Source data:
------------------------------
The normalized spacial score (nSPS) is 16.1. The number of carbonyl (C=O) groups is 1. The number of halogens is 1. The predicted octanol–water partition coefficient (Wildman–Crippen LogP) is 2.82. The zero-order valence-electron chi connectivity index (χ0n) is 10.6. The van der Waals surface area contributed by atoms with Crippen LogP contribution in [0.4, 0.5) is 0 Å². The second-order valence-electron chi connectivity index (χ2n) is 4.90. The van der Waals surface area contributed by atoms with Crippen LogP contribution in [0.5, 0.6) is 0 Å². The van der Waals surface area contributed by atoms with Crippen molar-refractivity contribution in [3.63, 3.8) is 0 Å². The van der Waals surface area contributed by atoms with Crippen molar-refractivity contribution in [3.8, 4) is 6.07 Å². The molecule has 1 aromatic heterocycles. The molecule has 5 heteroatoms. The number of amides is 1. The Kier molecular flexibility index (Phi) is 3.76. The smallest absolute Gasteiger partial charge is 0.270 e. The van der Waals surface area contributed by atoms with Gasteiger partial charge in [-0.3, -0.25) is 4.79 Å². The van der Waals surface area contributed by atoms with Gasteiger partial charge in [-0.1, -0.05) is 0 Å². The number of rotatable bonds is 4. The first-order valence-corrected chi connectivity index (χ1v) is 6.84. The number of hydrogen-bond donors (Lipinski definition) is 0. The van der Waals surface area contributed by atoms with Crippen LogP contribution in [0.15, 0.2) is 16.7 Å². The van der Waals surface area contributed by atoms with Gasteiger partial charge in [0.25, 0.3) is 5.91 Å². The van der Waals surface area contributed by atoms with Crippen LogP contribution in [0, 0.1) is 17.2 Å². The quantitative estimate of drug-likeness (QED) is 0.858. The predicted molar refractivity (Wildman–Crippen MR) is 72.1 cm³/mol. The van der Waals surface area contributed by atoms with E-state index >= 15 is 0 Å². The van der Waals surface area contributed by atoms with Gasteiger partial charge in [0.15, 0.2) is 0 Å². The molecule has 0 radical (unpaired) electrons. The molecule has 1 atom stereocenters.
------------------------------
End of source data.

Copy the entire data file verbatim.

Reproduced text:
The normalized spacial score (nSPS) is 16.1. The number of carbonyl (C=O) groups is 1. The number of halogens is 1. The predicted octanol–water partition coefficient (Wildman–Crippen LogP) is 2.82. The zero-order valence-electron chi connectivity index (χ0n) is 10.6. The van der Waals surface area contributed by atoms with Crippen LogP contribution in [0.4, 0.5) is 0 Å². The second-order valence-electron chi connectivity index (χ2n) is 4.90. The van der Waals surface area contributed by atoms with Crippen LogP contribution in [0.5, 0.6) is 0 Å². The van der Waals surface area contributed by atoms with Crippen molar-refractivity contribution in [3.63, 3.8) is 0 Å². The van der Waals surface area contributed by atoms with Crippen molar-refractivity contribution in [3.8, 4) is 6.07 Å². The molecule has 1 aromatic heterocycles. The molecule has 5 heteroatoms. The number of amides is 1. The Kier molecular flexibility index (Phi) is 3.76. The smallest absolute Gasteiger partial charge is 0.270 e. The van der Waals surface area contributed by atoms with Gasteiger partial charge in [-0.3, -0.25) is 4.79 Å². The van der Waals surface area contributed by atoms with Gasteiger partial charge in [-0.1, -0.05) is 0 Å². The number of rotatable bonds is 4. The first-order valence-corrected chi connectivity index (χ1v) is 6.84. The number of hydrogen-bond donors (Lipinski definition) is 0. The van der Waals surface area contributed by atoms with Crippen LogP contribution in [0.15, 0.2) is 16.7 Å². The van der Waals surface area contributed by atoms with Gasteiger partial charge in [0.25, 0.3) is 5.91 Å². The van der Waals surface area contributed by atoms with Crippen LogP contribution in [0, 0.1) is 17.2 Å². The quantitative estimate of drug-likeness (QED) is 0.858. The predicted molar refractivity (Wildman–Crippen MR) is 72.1 cm³/mol. The van der Waals surface area contributed by atoms with E-state index >= 15 is 0 Å². The van der Waals surface area contributed by atoms with Gasteiger partial charge in [0.15, 0.2) is 0 Å². The molecule has 0 radical (unpaired) electrons. The molecule has 1 atom stereocenters.